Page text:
[0153] (b) Ethyl 2-[(2,6-dichlorophenyl)methyl]-1,3-thiazole-5-carboxylate. According to the procedure described in step (a) of Example 7, the title compound was obtained from ethyl 2-chloro-3-oxopropanoate (1.0 g, 6.7 mmol) and 2-(2,6-dichlorophenyl)ethanethioamide (1.5 g, 6.7 mmol, Maybridge) in EtOH (10 mL) as a light yellow oil. MS (ESI, pos. ion) m/z: 316 (M+1).

[0154] (c) 2-[(2,6-Dichlorophenyl)methyl]-1,3-thiazole-5-carboxylic acid. To a round-bottomed flask containing ethyl 2-[(2,6-dichlorophenyl)methyl]-1,3-thiazole-5-carboxylate (0.68 g, 2.16 mmol) was added THF (3 mL), H2O (1 mL), MeOH (1 mL), and NaOH (0.43 g, 10.79 mmol). The reaction mixture was stirred at room temperature overnight, then concentrated in vacuo. The residue was dissolved in water. The aqueous phase was extracted with hexane and acidified with 5 N HCl to pH<6. The resulting white solid was filtered and the aqueous solution was extracted with CHCl3. The combined CHCl3 extracts were dried over Na2SO4, filtered and concentrated to provide a white solid. The two batches of white solid were combined and dried in vacuo to provide the title compound. MS (ESI, pos. ion) m/z: 288 (M+1).

[0155] (d) {2-[(2,6-Dichlorophenyl)methyl](1,3-thiazol-5-yl)}-N-[4-(methylethyl)-phenyl]carboxamide. According to the procedure described in step (c) of Example 7, the title compound was obtained from 2-[(2,6-dichlorophenyl)methyl]-1,3-thiazole-5-carboxylic acid (0.15 g, 0.52 mmol), and 4-isopropylaniline (0.07 g, 0.52 mmol, Aldrich) as a white solid. MS (ESI, pos. ion) m/z: 405 (M+1). MP: 169-175° C.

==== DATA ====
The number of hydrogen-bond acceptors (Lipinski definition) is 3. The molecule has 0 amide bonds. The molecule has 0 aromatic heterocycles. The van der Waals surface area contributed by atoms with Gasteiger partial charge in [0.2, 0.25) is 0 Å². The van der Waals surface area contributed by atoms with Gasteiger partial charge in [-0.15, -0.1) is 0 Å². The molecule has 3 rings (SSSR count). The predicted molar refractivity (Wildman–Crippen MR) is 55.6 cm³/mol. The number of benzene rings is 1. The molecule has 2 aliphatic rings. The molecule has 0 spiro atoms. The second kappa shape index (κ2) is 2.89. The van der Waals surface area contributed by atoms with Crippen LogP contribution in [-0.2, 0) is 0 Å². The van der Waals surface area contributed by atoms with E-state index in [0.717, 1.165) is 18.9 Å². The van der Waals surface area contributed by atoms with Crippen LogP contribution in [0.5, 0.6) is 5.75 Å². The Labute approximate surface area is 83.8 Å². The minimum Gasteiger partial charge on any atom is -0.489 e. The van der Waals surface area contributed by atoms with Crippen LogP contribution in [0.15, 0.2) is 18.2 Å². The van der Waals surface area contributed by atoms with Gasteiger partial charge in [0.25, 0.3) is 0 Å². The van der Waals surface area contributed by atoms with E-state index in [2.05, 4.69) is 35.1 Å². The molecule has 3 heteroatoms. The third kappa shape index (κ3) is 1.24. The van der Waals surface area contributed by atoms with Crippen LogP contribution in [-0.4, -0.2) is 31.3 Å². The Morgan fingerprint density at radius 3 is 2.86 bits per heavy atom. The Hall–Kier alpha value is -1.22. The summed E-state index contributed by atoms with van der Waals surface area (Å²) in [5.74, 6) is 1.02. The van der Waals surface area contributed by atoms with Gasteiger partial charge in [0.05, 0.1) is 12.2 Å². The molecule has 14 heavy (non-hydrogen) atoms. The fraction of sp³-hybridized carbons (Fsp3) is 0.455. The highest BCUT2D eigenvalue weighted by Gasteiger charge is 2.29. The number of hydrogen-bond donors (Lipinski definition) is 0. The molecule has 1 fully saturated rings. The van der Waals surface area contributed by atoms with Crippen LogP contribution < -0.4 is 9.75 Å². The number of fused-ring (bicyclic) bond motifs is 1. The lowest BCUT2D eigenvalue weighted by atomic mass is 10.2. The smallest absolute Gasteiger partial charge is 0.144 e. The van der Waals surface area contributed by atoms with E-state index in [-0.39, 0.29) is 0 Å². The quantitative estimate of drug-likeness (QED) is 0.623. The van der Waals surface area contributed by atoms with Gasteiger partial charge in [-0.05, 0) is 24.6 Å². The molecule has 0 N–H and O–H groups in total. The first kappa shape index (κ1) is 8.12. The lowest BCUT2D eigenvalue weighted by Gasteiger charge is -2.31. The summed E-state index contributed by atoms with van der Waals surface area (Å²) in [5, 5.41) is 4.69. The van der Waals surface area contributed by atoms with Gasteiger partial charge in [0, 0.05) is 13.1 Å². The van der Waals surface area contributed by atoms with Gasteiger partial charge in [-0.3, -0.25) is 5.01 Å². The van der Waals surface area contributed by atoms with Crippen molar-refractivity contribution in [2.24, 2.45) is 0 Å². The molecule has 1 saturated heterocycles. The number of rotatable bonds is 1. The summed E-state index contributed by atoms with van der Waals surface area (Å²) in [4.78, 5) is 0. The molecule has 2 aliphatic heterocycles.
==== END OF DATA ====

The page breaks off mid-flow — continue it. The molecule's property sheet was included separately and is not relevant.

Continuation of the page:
EXAMPLE 10

[0156]

[0157] (e) {2-[(2,6-Dichlorophenyl)methyl](1,3-thiazol-5-yl)}-N-[4-(trifluoromethyl)-phenyl]carboxamide. According to the procedure described for Example 9, the title compound was obtained from 2-[(2,6-dichlorophenyl)methyl]-1,3-thiazole-5-carboxylic acid, Example 9 (c), (0.15 mg, 0.52 mmol) and 4-(trifluoromethyl)aniline (84.2 mg, 0.52 mmol, Aldrich) as a white solid. MS (ESI, pos. ion) m/z: 431 (M+1). MP: 163-164° C.

EXAMPLE 11

[0158]

[0159] {2-[(2,6-Dichlorophenyl)methyl]imidazol-5-yl}-N-[4-(trifluoromethyl)-phenyl]carboxamide.

[0160] (a) 2-(2,6-dichlorophenyl)-1-methoxyethanimine hydrochloride. To a 100-mL, 3-necked flask in ice-bath was added ether (50 mL), and MeOH (5 mL). After HCl gas was bubbled into the flask for 15 min, 2,6-dichlorophenylacetonitrile (3.0 g, 16.1 mmol, Aldrich) was added. The reaction solution was gradually warmed to room temperature and stirred overnight. The precipitate in the reaction mixture was filtered, washed with ether, and dried in vacuo to afford the title compound as a white solid. MS (ESI, pos. ion) m/z: 218 (M+1).

[0161] (b) Methyl 2,3-diaminopropanoate dihydrochloride. To an ice-cooled, 500-mL, round-bottomed flask equipped with a condenser was added MeOH (260 mL). After oxalyl chloride (25 mL, 286.6 mmol, Aldrich) was added slowly through a syringe, the ice bath was removed and 2,3-diaminopropanoic acid monohydrochloride (9.16 g, 65.4 mmol, Aldrich) was added. The reaction mixture was heated at 60° C. overnight, and concentrated in vacuo. The resulting solid was washed with EtOAc and CH2Cl2. The title compound was obtained as a white solid. MS (ESI, pos. ion) m/z: 119 (M+1).